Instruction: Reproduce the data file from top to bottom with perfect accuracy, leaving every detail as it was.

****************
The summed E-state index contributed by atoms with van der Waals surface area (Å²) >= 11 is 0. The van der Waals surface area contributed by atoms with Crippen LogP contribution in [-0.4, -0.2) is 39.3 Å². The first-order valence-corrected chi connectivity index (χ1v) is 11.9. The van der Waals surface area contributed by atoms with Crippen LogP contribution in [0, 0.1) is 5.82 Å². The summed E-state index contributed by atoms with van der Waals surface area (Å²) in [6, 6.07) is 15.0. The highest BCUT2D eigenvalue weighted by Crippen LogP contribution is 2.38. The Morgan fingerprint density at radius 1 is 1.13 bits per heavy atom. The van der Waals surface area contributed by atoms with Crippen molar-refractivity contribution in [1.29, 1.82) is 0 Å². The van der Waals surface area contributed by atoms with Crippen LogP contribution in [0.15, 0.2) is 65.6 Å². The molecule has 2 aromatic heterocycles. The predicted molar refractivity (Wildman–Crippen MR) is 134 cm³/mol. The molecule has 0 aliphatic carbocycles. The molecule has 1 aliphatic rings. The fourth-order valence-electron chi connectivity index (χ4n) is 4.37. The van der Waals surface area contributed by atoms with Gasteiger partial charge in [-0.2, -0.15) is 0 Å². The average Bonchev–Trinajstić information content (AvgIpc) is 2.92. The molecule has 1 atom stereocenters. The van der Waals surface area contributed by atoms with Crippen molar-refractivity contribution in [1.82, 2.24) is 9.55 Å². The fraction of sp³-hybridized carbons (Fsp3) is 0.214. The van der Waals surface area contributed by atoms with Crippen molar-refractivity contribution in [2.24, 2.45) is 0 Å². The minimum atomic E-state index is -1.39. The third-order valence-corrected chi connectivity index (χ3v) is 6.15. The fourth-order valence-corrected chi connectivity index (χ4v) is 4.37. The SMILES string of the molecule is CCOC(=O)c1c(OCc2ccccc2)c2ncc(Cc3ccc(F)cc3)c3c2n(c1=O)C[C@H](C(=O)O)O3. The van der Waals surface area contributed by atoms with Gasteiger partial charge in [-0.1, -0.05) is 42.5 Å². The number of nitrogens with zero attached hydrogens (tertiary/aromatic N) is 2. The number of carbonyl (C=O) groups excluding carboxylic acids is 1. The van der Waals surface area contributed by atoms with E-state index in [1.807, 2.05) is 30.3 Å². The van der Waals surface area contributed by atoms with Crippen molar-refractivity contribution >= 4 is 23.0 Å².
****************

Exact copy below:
The summed E-state index contributed by atoms with van der Waals surface area (Å²) >= 11 is 0. The van der Waals surface area contributed by atoms with Crippen LogP contribution in [-0.4, -0.2) is 39.3 Å². The first-order valence-corrected chi connectivity index (χ1v) is 11.9. The van der Waals surface area contributed by atoms with Crippen LogP contribution in [0, 0.1) is 5.82 Å². The summed E-state index contributed by atoms with van der Waals surface area (Å²) in [6, 6.07) is 15.0. The highest BCUT2D eigenvalue weighted by Crippen LogP contribution is 2.38. The Morgan fingerprint density at radius 1 is 1.13 bits per heavy atom. The van der Waals surface area contributed by atoms with Crippen molar-refractivity contribution in [1.29, 1.82) is 0 Å². The van der Waals surface area contributed by atoms with Crippen LogP contribution in [0.15, 0.2) is 65.6 Å². The molecule has 2 aromatic heterocycles. The predicted molar refractivity (Wildman–Crippen MR) is 134 cm³/mol. The molecule has 0 aliphatic carbocycles. The molecule has 1 aliphatic rings. The fourth-order valence-electron chi connectivity index (χ4n) is 4.37. The van der Waals surface area contributed by atoms with Gasteiger partial charge in [-0.2, -0.15) is 0 Å². The average Bonchev–Trinajstić information content (AvgIpc) is 2.92. The molecule has 1 atom stereocenters. The van der Waals surface area contributed by atoms with Crippen molar-refractivity contribution in [1.82, 2.24) is 9.55 Å². The fraction of sp³-hybridized carbons (Fsp3) is 0.214. The van der Waals surface area contributed by atoms with Crippen molar-refractivity contribution in [2.24, 2.45) is 0 Å². The minimum atomic E-state index is -1.39. The third-order valence-corrected chi connectivity index (χ3v) is 6.15. The fourth-order valence-corrected chi connectivity index (χ4v) is 4.37. The SMILES string of the molecule is CCOC(=O)c1c(OCc2ccccc2)c2ncc(Cc3ccc(F)cc3)c3c2n(c1=O)C[C@H](C(=O)O)O3. The van der Waals surface area contributed by atoms with Gasteiger partial charge in [-0.1, -0.05) is 42.5 Å². The number of nitrogens with zero attached hydrogens (tertiary/aromatic N) is 2. The number of carbonyl (C=O) groups excluding carboxylic acids is 1. The van der Waals surface area contributed by atoms with E-state index in [1.807, 2.05) is 30.3 Å². The van der Waals surface area contributed by atoms with Crippen molar-refractivity contribution >= 4 is 23.0 Å².